“Following the 2006 incident … the International Civil Aviation Organization (ICAO) Dangerous Goods Panel conducted a comprehensive review of the provisions in the Technical Instructions for the Safe Transport of Dangerous Goods by Air … [and adopted] .enhancements …

“These enhancements have not been adopted by the United States … Consequently, the current U.S. requirements do not align with those of ICAO …

“On 3 September 2010 another UPS aircraft … crashed in Dubai … Following this accident, the FAA produced SAFO 10017 …

“On 20 October 2010, EASA [European Aviation Safety Agency] issued SIB 2010-30, which supported the recommended actions in the FAA SAFO. It should be noted that the CAA is not aware of the consultation of any dangerous goods specialists from the various European Aviation Authorities by the EASA Certification Directorate prior to its publication.”

Thus, the FAA’s slack standards (below these recommended by ICAO) are proliferating.

There are three other issues meriting discussion in the wake of the Dubai crash.

First, Boeing recommends that in the event of the smoke/fire alarm, the pilots immediately climb or descend the aircraft to 25,000 feet. The reason for the prompt descent is due to the action taken to shut off air conditioning packs #2 and #3, which supply conditioned air to main deck and lower cargo holds.

Obviously, the aircraft will become very cold very quickly. This is a problem for passenger aircraft, but not necessarily for cargo aircraft. Consider the following line of thought for cargo airliners: remaining at cruise altitude can buy time. The reduction in pressure at the higher altitude means the available oxygen for the fire is less, reducing the probability of flashover.

Colder temperatures associated with a higher altitude would also delay the time for heat transfer to ignite combustible materials near the smoldering components that have previously ignited. It is more difficult for radiant heat to spread from one pallet to another.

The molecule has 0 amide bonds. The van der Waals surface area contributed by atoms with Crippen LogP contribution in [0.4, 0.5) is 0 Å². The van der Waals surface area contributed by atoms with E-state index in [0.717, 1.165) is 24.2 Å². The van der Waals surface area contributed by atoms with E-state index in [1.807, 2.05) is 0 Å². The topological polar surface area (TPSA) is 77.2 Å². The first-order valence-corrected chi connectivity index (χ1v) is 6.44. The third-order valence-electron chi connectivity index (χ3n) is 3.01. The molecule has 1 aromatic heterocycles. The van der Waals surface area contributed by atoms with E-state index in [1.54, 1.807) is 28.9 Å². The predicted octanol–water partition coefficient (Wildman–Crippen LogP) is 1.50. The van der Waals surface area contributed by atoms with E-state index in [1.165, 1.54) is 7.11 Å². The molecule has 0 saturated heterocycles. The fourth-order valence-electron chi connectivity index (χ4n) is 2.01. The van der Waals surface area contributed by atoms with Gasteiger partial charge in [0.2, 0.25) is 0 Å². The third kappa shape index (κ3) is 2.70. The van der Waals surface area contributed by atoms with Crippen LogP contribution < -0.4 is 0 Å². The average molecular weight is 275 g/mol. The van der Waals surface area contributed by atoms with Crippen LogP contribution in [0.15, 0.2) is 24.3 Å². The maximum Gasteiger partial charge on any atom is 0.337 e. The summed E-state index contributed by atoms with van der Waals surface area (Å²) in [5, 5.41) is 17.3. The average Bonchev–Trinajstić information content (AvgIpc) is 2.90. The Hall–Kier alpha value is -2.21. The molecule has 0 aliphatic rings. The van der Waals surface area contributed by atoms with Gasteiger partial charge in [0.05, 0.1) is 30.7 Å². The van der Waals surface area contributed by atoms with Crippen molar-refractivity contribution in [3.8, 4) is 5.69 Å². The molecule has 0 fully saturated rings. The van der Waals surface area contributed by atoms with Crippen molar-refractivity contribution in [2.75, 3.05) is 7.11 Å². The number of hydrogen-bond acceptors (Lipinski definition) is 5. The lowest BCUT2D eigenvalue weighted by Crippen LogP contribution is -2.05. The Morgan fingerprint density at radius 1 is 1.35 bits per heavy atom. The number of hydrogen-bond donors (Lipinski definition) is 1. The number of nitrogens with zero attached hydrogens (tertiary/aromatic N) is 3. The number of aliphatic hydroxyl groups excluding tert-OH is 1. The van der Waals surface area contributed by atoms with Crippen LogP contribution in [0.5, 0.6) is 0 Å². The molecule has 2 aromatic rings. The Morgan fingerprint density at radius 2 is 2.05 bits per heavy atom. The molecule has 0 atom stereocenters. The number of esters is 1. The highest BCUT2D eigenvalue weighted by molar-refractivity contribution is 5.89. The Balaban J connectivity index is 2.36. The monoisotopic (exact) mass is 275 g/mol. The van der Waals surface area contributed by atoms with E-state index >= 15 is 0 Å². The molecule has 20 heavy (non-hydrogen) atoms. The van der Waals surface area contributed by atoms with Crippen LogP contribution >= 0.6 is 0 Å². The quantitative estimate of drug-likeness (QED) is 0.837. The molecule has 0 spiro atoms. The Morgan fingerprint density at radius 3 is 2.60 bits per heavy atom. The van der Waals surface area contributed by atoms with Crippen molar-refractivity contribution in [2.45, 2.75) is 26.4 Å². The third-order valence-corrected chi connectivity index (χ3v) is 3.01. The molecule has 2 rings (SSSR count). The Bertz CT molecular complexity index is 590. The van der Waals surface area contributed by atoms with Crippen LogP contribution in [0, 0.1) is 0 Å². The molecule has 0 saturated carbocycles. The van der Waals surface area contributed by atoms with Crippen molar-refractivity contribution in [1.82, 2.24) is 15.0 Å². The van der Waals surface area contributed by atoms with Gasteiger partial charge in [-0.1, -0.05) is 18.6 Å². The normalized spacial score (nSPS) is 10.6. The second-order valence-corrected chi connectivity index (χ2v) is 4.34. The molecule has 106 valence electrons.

A cargo aircraft kept at altitude retains the benefit of oxygen deprivation, increased time to reduce the heat from the primary ignition source and – assuming the presence of a loadmaster –possibly more time for a crewman to locate and put out the fire with a squirt from a hand-held Halon extinguisher.

Second, lithium batteries are often shipped fully charged. There may be a way to ship them more safely – empty or discharged. An energy state below, say, 3.5 volts, would prevent the much dreaded thermal runaway.

Unfortunately, there is no regulation regarding the charge level of the batteries. It is more economical for the manufacturer to ship a “ready for use” item to a retail customer.

Third, packing the batteries in a container more robust than cardboard seems essential given the hazard they pose.

The FAA has tested 5-gallon steel pails and 30-gallon steel drums, both with crimp-on metal lids.

The results were discouraging. As few as six loose lithium batteries, when exposed to heat in these closed steel receptacles, created enough explosive force to blow the lids off the containers.

If a fire cannot be contained in a sealed, gasketed, steel container, perhaps lithium ion batteries ought not be shipped by air cargo. If so, cargo airlines would face a loss of revenue. According to government statistics, last year cargo airlines shipped over two-thirds of all lithium ion batteries imported into the U.S. valued at some $470 million.

The value per flight cannot be determined. However, the loss of a B747-400 airplane and two lives involved a statistical valuation in excess of $100 million. The UPS B747-400 was carrying lithium ion batteries with a net value of a few million dollars, at most. In other words, the FAA’s favored tool of a cost-benefit calculation would surely show that the potential loss in lives and airplanes is not worth the risk of hauling these prone-to-burst-on-fire batteries.

The jazz ensemble remains at the ready to play loudly when the next crash occurs.